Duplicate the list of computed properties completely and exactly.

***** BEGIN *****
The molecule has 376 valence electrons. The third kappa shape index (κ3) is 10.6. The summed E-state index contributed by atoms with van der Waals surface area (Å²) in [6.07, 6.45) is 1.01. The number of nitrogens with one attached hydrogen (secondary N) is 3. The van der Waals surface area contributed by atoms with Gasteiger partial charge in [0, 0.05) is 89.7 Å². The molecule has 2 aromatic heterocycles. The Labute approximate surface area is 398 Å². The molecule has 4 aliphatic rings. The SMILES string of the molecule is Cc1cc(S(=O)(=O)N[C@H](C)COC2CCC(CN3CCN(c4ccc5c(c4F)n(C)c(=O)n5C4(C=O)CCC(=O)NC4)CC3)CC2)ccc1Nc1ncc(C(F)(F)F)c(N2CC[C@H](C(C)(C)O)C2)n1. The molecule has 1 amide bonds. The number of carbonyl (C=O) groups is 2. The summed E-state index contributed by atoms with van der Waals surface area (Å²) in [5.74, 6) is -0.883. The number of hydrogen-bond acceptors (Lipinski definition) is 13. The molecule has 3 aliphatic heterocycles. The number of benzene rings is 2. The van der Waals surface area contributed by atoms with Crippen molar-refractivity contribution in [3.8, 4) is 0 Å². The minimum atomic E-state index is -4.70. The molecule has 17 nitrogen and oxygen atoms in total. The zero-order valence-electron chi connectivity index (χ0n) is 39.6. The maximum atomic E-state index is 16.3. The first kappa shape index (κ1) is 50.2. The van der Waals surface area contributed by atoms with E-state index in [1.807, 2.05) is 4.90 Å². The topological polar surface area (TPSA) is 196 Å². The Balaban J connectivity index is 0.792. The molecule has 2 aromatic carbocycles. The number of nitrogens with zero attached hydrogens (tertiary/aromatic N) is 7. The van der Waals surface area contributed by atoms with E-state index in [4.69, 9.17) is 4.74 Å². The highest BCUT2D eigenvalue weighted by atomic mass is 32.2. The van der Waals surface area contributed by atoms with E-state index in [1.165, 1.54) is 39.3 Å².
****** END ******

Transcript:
The molecule has 376 valence electrons. The third kappa shape index (κ3) is 10.6. The summed E-state index contributed by atoms with van der Waals surface area (Å²) in [6.07, 6.45) is 1.01. The number of nitrogens with one attached hydrogen (secondary N) is 3. The van der Waals surface area contributed by atoms with Gasteiger partial charge in [0, 0.05) is 89.7 Å². The molecule has 2 aromatic heterocycles. The Labute approximate surface area is 398 Å². The molecule has 4 aliphatic rings. The SMILES string of the molecule is Cc1cc(S(=O)(=O)N[C@H](C)COC2CCC(CN3CCN(c4ccc5c(c4F)n(C)c(=O)n5C4(C=O)CCC(=O)NC4)CC3)CC2)ccc1Nc1ncc(C(F)(F)F)c(N2CC[C@H](C(C)(C)O)C2)n1. The molecule has 1 amide bonds. The number of carbonyl (C=O) groups is 2. The summed E-state index contributed by atoms with van der Waals surface area (Å²) in [5.74, 6) is -0.883. The number of hydrogen-bond acceptors (Lipinski definition) is 13. The molecule has 3 aliphatic heterocycles. The number of benzene rings is 2. The van der Waals surface area contributed by atoms with Crippen molar-refractivity contribution in [3.8, 4) is 0 Å². The minimum atomic E-state index is -4.70. The molecule has 17 nitrogen and oxygen atoms in total. The zero-order valence-electron chi connectivity index (χ0n) is 39.6. The maximum atomic E-state index is 16.3. The first kappa shape index (κ1) is 50.2. The van der Waals surface area contributed by atoms with E-state index in [1.807, 2.05) is 4.90 Å². The topological polar surface area (TPSA) is 196 Å². The Balaban J connectivity index is 0.792. The molecule has 2 aromatic carbocycles. The number of nitrogens with zero attached hydrogens (tertiary/aromatic N) is 7. The van der Waals surface area contributed by atoms with E-state index in [4.69, 9.17) is 4.74 Å². The highest BCUT2D eigenvalue weighted by atomic mass is 32.2. The van der Waals surface area contributed by atoms with E-state index in [1.165, 1.54) is 39.3 Å².